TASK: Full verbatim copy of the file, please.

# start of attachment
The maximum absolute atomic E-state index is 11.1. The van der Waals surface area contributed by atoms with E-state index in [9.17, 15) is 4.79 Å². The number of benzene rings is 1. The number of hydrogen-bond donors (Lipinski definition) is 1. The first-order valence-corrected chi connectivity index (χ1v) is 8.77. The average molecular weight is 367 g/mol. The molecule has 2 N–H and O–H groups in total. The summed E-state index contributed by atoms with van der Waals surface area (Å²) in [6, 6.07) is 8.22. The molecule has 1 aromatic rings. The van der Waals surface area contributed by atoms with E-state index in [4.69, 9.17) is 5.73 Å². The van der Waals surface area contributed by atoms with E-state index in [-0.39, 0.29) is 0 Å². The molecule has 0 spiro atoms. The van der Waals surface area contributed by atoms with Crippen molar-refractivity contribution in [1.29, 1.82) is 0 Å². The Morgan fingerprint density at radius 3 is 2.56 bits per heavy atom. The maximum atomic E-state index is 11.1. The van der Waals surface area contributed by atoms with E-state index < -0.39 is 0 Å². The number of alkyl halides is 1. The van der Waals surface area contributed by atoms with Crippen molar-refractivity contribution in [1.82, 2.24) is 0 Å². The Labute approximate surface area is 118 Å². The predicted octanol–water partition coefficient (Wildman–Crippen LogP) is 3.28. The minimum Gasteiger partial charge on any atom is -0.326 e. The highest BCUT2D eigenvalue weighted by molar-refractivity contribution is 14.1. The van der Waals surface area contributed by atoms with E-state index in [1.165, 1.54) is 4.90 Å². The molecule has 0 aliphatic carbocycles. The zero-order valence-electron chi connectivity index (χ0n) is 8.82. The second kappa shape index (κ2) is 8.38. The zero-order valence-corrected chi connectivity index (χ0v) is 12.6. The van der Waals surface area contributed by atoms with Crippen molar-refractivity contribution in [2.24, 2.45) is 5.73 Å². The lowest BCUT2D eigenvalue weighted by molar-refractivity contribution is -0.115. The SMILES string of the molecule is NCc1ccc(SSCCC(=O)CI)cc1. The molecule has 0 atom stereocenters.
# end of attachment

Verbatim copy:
The maximum absolute atomic E-state index is 11.1. The van der Waals surface area contributed by atoms with E-state index in [9.17, 15) is 4.79 Å². The number of benzene rings is 1. The number of hydrogen-bond donors (Lipinski definition) is 1. The first-order valence-corrected chi connectivity index (χ1v) is 8.77. The average molecular weight is 367 g/mol. The molecule has 2 N–H and O–H groups in total. The summed E-state index contributed by atoms with van der Waals surface area (Å²) in [6, 6.07) is 8.22. The molecule has 1 aromatic rings. The van der Waals surface area contributed by atoms with E-state index in [4.69, 9.17) is 5.73 Å². The van der Waals surface area contributed by atoms with E-state index in [-0.39, 0.29) is 0 Å². The molecule has 0 spiro atoms. The van der Waals surface area contributed by atoms with Crippen molar-refractivity contribution in [1.29, 1.82) is 0 Å². The Morgan fingerprint density at radius 3 is 2.56 bits per heavy atom. The maximum atomic E-state index is 11.1. The van der Waals surface area contributed by atoms with E-state index < -0.39 is 0 Å². The number of alkyl halides is 1. The van der Waals surface area contributed by atoms with Crippen molar-refractivity contribution in [1.82, 2.24) is 0 Å². The Labute approximate surface area is 118 Å². The predicted octanol–water partition coefficient (Wildman–Crippen LogP) is 3.28. The minimum Gasteiger partial charge on any atom is -0.326 e. The highest BCUT2D eigenvalue weighted by molar-refractivity contribution is 14.1. The van der Waals surface area contributed by atoms with E-state index in [1.165, 1.54) is 4.90 Å². The molecule has 0 aliphatic carbocycles. The zero-order valence-electron chi connectivity index (χ0n) is 8.82. The second kappa shape index (κ2) is 8.38. The zero-order valence-corrected chi connectivity index (χ0v) is 12.6. The van der Waals surface area contributed by atoms with Crippen molar-refractivity contribution in [2.24, 2.45) is 5.73 Å². The lowest BCUT2D eigenvalue weighted by molar-refractivity contribution is -0.115. The SMILES string of the molecule is NCc1ccc(SSCCC(=O)CI)cc1. The molecule has 0 atom stereocenters.